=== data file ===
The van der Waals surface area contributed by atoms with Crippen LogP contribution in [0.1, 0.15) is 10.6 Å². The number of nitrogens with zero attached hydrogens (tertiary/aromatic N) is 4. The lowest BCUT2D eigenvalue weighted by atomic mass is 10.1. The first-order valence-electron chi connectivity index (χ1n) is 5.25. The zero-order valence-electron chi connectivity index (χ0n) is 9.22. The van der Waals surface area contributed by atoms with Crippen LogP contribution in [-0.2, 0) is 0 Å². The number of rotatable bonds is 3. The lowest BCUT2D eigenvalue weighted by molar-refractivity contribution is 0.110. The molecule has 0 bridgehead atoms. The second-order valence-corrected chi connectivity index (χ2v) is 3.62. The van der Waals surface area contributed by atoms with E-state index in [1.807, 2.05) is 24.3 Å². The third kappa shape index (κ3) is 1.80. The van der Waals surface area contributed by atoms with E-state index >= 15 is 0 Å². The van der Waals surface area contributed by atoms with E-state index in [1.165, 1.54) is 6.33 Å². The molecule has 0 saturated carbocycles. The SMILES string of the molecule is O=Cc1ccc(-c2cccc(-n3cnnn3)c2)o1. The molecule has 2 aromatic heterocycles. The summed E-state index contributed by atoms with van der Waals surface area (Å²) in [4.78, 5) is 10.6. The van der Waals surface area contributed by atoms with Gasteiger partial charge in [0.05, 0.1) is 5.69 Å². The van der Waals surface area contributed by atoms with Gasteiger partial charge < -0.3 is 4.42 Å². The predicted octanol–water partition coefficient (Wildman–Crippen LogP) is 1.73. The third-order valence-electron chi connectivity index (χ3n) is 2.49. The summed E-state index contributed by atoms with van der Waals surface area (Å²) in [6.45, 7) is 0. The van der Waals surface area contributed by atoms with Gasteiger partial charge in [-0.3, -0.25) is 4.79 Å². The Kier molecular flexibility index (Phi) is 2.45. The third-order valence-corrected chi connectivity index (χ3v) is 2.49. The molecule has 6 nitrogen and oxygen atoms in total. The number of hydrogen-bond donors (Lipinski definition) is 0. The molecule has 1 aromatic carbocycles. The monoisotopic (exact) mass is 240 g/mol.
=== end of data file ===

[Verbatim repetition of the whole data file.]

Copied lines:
The van der Waals surface area contributed by atoms with Crippen LogP contribution in [0.1, 0.15) is 10.6 Å². The number of nitrogens with zero attached hydrogens (tertiary/aromatic N) is 4. The lowest BCUT2D eigenvalue weighted by atomic mass is 10.1. The first-order valence-electron chi connectivity index (χ1n) is 5.25. The zero-order valence-electron chi connectivity index (χ0n) is 9.22. The van der Waals surface area contributed by atoms with Crippen LogP contribution in [-0.2, 0) is 0 Å². The number of rotatable bonds is 3. The lowest BCUT2D eigenvalue weighted by molar-refractivity contribution is 0.110. The molecule has 0 bridgehead atoms. The second-order valence-corrected chi connectivity index (χ2v) is 3.62. The van der Waals surface area contributed by atoms with E-state index in [1.807, 2.05) is 24.3 Å². The third kappa shape index (κ3) is 1.80. The van der Waals surface area contributed by atoms with E-state index >= 15 is 0 Å². The van der Waals surface area contributed by atoms with E-state index in [1.165, 1.54) is 6.33 Å². The molecule has 0 saturated carbocycles. The SMILES string of the molecule is O=Cc1ccc(-c2cccc(-n3cnnn3)c2)o1. The molecule has 2 aromatic heterocycles. The summed E-state index contributed by atoms with van der Waals surface area (Å²) in [4.78, 5) is 10.6. The van der Waals surface area contributed by atoms with Gasteiger partial charge in [0.05, 0.1) is 5.69 Å². The van der Waals surface area contributed by atoms with Gasteiger partial charge < -0.3 is 4.42 Å². The predicted octanol–water partition coefficient (Wildman–Crippen LogP) is 1.73. The third-order valence-electron chi connectivity index (χ3n) is 2.49. The summed E-state index contributed by atoms with van der Waals surface area (Å²) in [6.45, 7) is 0. The van der Waals surface area contributed by atoms with Gasteiger partial charge in [-0.3, -0.25) is 4.79 Å². The Kier molecular flexibility index (Phi) is 2.45. The third-order valence-corrected chi connectivity index (χ3v) is 2.49. The molecule has 6 nitrogen and oxygen atoms in total. The number of hydrogen-bond donors (Lipinski definition) is 0. The molecule has 1 aromatic carbocycles. The monoisotopic (exact) mass is 240 g/mol.